We have a suspicion that the listing agent of a property we are interested in is lying to us. Is there anyway?

Asked by Zekedog, Florida Thu Jun 5, 2008

for us to have proof that he presents the offer to the bank (it is a short sale) instead of him just telling us that the offer wasn't accepted?

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5
Roger Theria…, Home Owner, Lantana, FL
Thu Jun 5, 2008
If the property was listed by the homeowner (which, in Palm Beach County, most "short sales" are) then the listing agent is only required to present an offer to the owner/seller. It's up to the seller to decide which offer(s), if any, to present to their lender(s) for approval.

And while a listing agent typically must present all offers, if he or she has been instructed by his seller (usually in writing) to automatically reject offers under a certain price or with certain terms, he may do so.

I regularly receive instructions to present offers only if they are accompanied by satisfactory lender approval letters, proof of funds, all requested disclosures and addenda properly signed, and properly completed forms. And occasionally my sellers tell me to simply reject anything under a certain amount, requests for seller financing, etc.

(And for Bank Owned, REO properties, sometimes they are even stricter... since they have a lot going on and they can't be reviewing everything that gets faxed to their listing agent)
1 vote
Robbyn Adels…, Agent, Covington, WA
Thu Jun 5, 2008
Also, being the director of the Foreclosure Division at my company I encounter this situation more frequently. A short sale can be very frustrating for a buyer and devasting for a seller. A bank will always negotiate. Banks want their money. There are certain formulas that they will accept. Most sellers have a first and a second mortgage. If market value is below the total of both it is much tougher though usually the second is the one who takes the hit. Most lenders will negotiate. Much too will depend on the strength of the buyer. It is hard to find a good agent who knows how to negotiate short payoffs and one that has success at them. Short sale negotiators can be very effective, but are also costly when there is not enough money in the first place. There are always sacrifices, but if the bank turns down your offer, then find out how much their appraisal came in at. If you are under that, meet it. I am sure you are still getting a great home.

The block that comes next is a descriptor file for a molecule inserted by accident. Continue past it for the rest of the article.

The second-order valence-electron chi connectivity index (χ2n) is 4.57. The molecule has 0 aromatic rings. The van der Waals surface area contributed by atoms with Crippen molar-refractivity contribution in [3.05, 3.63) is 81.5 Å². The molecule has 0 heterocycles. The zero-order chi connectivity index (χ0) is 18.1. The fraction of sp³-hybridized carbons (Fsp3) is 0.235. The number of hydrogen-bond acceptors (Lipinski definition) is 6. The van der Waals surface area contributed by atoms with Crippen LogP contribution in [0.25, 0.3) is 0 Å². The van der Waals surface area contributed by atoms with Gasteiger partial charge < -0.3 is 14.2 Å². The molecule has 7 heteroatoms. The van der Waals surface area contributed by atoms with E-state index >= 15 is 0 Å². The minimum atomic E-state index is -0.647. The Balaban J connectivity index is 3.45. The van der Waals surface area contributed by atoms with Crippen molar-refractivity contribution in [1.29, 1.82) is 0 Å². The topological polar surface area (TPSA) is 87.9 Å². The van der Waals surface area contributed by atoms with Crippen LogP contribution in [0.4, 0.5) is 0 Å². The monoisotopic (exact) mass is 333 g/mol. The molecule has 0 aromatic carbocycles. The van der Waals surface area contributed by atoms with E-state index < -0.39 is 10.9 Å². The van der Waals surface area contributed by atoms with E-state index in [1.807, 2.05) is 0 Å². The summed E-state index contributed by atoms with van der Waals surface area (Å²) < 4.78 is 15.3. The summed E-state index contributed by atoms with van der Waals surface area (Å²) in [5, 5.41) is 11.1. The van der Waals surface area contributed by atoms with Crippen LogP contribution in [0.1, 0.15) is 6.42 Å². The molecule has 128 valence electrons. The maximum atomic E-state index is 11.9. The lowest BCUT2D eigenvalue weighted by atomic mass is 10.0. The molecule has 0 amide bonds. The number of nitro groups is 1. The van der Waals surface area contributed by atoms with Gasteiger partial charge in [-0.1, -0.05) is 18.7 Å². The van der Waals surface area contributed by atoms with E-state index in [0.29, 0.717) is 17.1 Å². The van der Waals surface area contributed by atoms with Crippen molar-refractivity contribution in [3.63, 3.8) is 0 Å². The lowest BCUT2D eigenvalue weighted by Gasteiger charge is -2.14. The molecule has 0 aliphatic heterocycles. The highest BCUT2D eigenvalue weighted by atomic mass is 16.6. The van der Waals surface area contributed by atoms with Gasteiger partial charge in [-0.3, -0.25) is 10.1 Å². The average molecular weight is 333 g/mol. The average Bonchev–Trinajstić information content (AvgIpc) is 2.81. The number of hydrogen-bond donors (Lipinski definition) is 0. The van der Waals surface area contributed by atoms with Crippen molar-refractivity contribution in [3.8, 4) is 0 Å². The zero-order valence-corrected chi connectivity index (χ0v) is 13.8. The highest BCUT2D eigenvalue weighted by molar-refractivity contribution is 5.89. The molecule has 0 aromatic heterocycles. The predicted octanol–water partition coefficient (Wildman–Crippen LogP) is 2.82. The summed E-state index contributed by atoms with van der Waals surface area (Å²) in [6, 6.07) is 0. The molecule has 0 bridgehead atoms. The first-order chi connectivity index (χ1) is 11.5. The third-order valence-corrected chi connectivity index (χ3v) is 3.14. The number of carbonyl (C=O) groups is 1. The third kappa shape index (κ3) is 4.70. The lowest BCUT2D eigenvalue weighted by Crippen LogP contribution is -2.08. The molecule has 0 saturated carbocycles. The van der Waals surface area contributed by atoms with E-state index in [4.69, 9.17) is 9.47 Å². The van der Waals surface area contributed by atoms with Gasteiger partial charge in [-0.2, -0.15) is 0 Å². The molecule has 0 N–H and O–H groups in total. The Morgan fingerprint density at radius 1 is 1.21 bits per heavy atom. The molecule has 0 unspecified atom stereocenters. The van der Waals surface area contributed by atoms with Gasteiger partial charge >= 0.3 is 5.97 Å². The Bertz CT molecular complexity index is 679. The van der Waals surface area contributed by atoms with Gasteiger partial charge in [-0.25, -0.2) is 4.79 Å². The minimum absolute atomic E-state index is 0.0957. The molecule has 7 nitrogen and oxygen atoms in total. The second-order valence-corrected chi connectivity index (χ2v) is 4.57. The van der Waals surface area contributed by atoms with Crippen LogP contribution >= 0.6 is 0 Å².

Web Reference:  http://www.robbynsells4u.com
0 votes
Robbyn Adels…, Agent, Covington, WA
Thu Jun 5, 2008
It is sooo important to understand that a listing agent represents a seller exclusively and has a contract with that seller that they will look out for their best interest. It is like a lawyer being on both sides of a lawsuit. You need to find an agent in your area that will represent you, your needs and your interest. I help people all the time even if you do not live in my state, or are in my area, find agents that will look out for the buyer by interviewing you, finding out as much information about your needs and then in turn interviewing an agent to find the right fit. I am in the National Top 2% and would not be there if I did not help people and satisfy what they are needing.
Web Reference:  http://www.robbynsells4u.com
0 votes
Robert Clay, Agent, Brevard, NC
Thu Jun 5, 2008
Personally, I'd go to the source. I know of a similar situation where the buyers, like you, weren't entirely confident that their offer was making it to the right people...and that the sellers agent wasn't playing fairly. This couple did their research, found out who was in charge of the sale for the bank, and established a direct line of communication with the bank. They continued to work the deal out through the agent, but conferred with the bank rep as well. Sometimes banks chooses firms to represent them in these sales without knowing much about them....especially when the property is in an area where the bank has no office....which was the case here. But in the end, if you don't trust your agent, find one that you can.
0 votes
Deborah Madey, Agent, Brick, NJ
Thu Jun 5, 2008
You can ask the agent to provide you, for your files, written confirmation that the offer was presented. When the agent has fully presented the offer, there is no reason for the agent to decline.

The bank will not provide you written confrimation, as they owe you nothing, and don't participate in activities for the convenience or courtesy of agents or buyers.
0 votes
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